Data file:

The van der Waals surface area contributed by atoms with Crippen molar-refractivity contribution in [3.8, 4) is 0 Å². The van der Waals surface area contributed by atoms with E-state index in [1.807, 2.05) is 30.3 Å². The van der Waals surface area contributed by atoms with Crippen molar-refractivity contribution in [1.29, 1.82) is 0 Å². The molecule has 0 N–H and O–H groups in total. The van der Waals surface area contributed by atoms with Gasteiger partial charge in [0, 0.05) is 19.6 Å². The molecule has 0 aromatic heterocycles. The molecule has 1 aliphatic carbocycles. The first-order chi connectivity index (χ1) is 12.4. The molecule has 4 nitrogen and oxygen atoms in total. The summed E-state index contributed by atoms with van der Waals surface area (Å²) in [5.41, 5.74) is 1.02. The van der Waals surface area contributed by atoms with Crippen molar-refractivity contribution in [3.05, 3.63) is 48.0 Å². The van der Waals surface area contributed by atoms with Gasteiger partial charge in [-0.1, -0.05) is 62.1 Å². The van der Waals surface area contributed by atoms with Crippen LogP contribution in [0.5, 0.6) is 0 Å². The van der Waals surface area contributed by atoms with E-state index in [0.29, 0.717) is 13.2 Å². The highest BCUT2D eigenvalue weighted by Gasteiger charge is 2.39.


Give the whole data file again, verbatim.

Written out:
The van der Waals surface area contributed by atoms with Crippen molar-refractivity contribution in [3.8, 4) is 0 Å². The van der Waals surface area contributed by atoms with E-state index in [1.807, 2.05) is 30.3 Å². The van der Waals surface area contributed by atoms with Crippen molar-refractivity contribution in [1.29, 1.82) is 0 Å². The molecule has 0 N–H and O–H groups in total. The van der Waals surface area contributed by atoms with Gasteiger partial charge in [0, 0.05) is 19.6 Å². The molecule has 0 aromatic heterocycles. The molecule has 1 aliphatic carbocycles. The first-order chi connectivity index (χ1) is 12.4. The molecule has 4 nitrogen and oxygen atoms in total. The summed E-state index contributed by atoms with van der Waals surface area (Å²) in [5.41, 5.74) is 1.02. The van der Waals surface area contributed by atoms with Crippen molar-refractivity contribution in [3.05, 3.63) is 48.0 Å². The van der Waals surface area contributed by atoms with Gasteiger partial charge in [-0.1, -0.05) is 62.1 Å². The van der Waals surface area contributed by atoms with Crippen LogP contribution in [0.5, 0.6) is 0 Å². The van der Waals surface area contributed by atoms with E-state index in [0.29, 0.717) is 13.2 Å². The highest BCUT2D eigenvalue weighted by Gasteiger charge is 2.39.